Thyroid cancer

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Thyroid Cancer
Classification and external resources
Thyroid papillary carcinoma histopathology (4).jpg
Micrograph (high power view) of papillary thyroid carcinoma demonstrating diagnostic features (nuclear clearing and overlapping nuclei). H&E stain.
ICD-10 C73
ICD-9 193
MedlinePlus 001213
eMedicine ent/646
NCI Thyroid cancer
MeSH D013964

Thyroid cancer is a cancer originating from follicular or parafollicular thyroid cells.

The most effective management of aggressive thyroid cancers is surgical removal of thyroid gland (thyroidectomy) followed by radioactive iodine ablation and TSH-suppression therapy. Chemotherapy or radiotherapy may also be used in cases of distant metastases or advanced cancer stage.[1] Five year survival rates are 97.8% in the United States.[2]

Signs and symptoms[edit]

Most often the first symptom of thyroid cancer is a nodule in the thyroid region of the neck.[3] However, many adults have small nodules in their thyroids, but typically under 5% of these nodules are found to be cancerous.[citation needed] Sometimes the first sign is an enlarged lymph node. Later symptoms that can be present are pain in the anterior region of the neck and changes in voice due to an involvement of the recurrent laryngeal nerve.

Thyroid cancer is usually found in a euthyroid patient, but symptoms of hyperthyroidism or hypothyroidism may be associated with a large or metastatic well-differentiated tumor.

Thyroid nodules are of particular concern when they are found in those under the age of 20. The presentation of benign nodules at this age is less likely, and thus the potential for malignancy is far greater.

Causes[edit]

Thyroid cancers are thought to be related to a number of environmental and genetic predisposing factors, but significant uncertainty remains regarding its causes.

Environmental exposure to ionizing radiation from both natural background sources and artificial sources are suspected to play a significant role, and there are significant increased rates of thyroid cancer rates in those exposed to mantlefield radiation for lymphoma, and those exposed to iodine-131 following the Chernobyl disaster.[4] Thyroiditis and other thyroid disease also predispose to thyroid cancer.[5]

Genetic causes include Multiple endocrine neoplasia type 2 which markedly increases rates, particularly of the rarer medullary form of the disease.[6]

Diagnosis[edit]

Further information: Thyroid nodule

After a thyroid nodule is found during a physical examination, a referral to an endocrinologist, or a thyroidologist may occur. Most commonly an ultrasound is performed to confirm the presence of a nodule, and assess the status of the whole gland. Measurement of thyroid stimulating hormone and anti-thyroid antibodies will help decide if there is a functional thyroid disease such as Hashimoto's thyroiditis present, a known cause of a benign nodular goiter.[7] Measurement of calcitonin is necessary to exclude the presence of medullary thyroid cancer. Finally, to achieve a definitive diagnosis before deciding on treatment, a fine needle aspiration cytology test is usually performed and reported according to the Bethesda system.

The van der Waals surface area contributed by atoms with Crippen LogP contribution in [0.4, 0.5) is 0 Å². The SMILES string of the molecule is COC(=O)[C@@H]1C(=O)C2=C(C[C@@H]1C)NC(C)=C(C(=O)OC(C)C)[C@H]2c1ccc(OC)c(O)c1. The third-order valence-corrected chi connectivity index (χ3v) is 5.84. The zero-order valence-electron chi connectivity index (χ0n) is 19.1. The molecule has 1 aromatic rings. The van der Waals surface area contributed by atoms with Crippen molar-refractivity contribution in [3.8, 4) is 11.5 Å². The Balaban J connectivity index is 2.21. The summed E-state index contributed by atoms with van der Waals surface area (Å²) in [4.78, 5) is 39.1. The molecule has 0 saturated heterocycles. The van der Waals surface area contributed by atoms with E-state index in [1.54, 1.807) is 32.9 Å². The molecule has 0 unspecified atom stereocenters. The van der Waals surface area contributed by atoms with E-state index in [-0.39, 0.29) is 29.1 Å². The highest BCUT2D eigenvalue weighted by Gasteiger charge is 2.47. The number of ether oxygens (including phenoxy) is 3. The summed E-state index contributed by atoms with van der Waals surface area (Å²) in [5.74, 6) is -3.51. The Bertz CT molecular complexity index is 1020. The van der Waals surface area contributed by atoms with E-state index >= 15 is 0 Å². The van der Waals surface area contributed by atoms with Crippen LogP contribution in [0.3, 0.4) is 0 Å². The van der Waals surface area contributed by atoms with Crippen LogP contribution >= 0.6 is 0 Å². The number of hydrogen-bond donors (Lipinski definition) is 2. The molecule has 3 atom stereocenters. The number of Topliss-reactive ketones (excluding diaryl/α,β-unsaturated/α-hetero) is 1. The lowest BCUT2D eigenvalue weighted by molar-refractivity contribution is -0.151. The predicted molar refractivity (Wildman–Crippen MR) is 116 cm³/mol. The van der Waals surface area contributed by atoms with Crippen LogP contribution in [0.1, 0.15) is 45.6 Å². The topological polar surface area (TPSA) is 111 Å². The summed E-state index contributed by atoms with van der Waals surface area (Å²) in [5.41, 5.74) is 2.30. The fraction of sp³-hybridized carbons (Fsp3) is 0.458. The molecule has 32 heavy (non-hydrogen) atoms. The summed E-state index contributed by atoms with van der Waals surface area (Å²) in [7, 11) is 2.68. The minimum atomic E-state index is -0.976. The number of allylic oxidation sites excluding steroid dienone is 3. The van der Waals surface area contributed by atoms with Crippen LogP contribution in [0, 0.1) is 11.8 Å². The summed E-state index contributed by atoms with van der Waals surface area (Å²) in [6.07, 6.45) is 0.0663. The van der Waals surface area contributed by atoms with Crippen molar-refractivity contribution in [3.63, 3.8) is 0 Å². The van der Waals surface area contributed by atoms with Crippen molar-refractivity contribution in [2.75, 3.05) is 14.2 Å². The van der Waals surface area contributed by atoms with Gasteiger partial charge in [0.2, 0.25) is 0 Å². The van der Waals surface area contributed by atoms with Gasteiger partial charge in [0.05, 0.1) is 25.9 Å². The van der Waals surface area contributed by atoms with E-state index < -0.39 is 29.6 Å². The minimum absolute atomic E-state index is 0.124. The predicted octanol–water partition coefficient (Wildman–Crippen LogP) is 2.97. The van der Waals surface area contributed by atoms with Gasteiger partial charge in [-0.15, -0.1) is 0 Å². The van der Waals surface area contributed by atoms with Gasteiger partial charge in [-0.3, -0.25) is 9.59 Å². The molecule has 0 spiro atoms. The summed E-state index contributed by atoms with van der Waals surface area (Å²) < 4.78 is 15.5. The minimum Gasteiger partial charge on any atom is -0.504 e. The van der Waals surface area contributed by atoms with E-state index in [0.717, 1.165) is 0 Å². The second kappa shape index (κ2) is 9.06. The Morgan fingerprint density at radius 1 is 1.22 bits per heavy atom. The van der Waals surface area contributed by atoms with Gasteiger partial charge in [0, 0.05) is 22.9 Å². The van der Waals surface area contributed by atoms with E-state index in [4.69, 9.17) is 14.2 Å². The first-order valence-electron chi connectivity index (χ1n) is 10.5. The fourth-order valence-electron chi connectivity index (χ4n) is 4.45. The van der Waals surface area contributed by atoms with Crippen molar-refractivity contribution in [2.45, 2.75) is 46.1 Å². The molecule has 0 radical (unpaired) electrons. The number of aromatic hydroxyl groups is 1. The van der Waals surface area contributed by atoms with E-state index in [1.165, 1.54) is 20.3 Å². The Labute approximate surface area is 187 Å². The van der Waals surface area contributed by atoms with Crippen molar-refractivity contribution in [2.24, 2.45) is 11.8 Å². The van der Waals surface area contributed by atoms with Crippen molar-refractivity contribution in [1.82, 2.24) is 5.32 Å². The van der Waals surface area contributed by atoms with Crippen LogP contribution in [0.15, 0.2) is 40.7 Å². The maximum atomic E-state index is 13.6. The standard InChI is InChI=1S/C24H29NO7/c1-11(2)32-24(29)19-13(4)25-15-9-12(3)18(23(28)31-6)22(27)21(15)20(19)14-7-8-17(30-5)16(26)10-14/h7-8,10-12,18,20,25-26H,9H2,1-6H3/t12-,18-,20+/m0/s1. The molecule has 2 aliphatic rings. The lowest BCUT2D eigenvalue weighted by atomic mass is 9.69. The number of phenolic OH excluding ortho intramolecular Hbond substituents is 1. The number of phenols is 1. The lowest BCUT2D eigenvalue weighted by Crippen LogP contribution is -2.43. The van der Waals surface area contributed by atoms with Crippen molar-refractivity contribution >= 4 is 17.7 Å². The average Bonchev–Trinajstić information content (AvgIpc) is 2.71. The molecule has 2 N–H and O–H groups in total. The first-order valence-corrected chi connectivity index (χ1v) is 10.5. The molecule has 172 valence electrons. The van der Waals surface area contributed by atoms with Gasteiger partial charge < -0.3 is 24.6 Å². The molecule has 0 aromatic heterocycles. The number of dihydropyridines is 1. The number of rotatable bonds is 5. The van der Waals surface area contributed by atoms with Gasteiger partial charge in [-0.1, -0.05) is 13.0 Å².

Classification[edit]

Thyroid cancers can be classified according to their histopathological characteristics.[8][9] The following variants can be distinguished (distribution over various subtypes may show regional variation):

The follicular and papillary types together can be classified as "differentiated thyroid cancer".[12] These types have a more favorable prognosis than the medullary and undifferentiated types.[13]

  • Papillary microcarcinoma is a subset of papillary thyroid cancer defined as measuring less than or equal to 1 cm.[14] The highest incidence of papillary thyroid microcarcinoma in autopsy series was reported by Harach et al. in 1985, who found 36 of 101 consecutive autopsies were found to have an incidental microcarcinoma.[15] Michael Pakdaman et al. report the highest incidence in a retrospective surgical series at 49.9% of 860 cases.[16] Management strategies for incidental papillary microcarcinoma on ultrasound (and confirmed on FNAB) range from total thyroidectomy with radioactive iodine ablation to observation alone. Harach et al. suggest using the term "occult papillary tumor" to avoid giving patients distress over having cancer. It was Woolner et al. who first arbitrarily coined the term "occult papillary carcinoma" in 1960, to describe papillary carcinomas ≤ 1.5 cm in diameter.[17]

Staging[edit]

Detection of metastases[edit]

Detection of any metastases of thyroid cancer can be performed with a full body scintigraphy using iodine-131.[18][19]

Treatment[edit]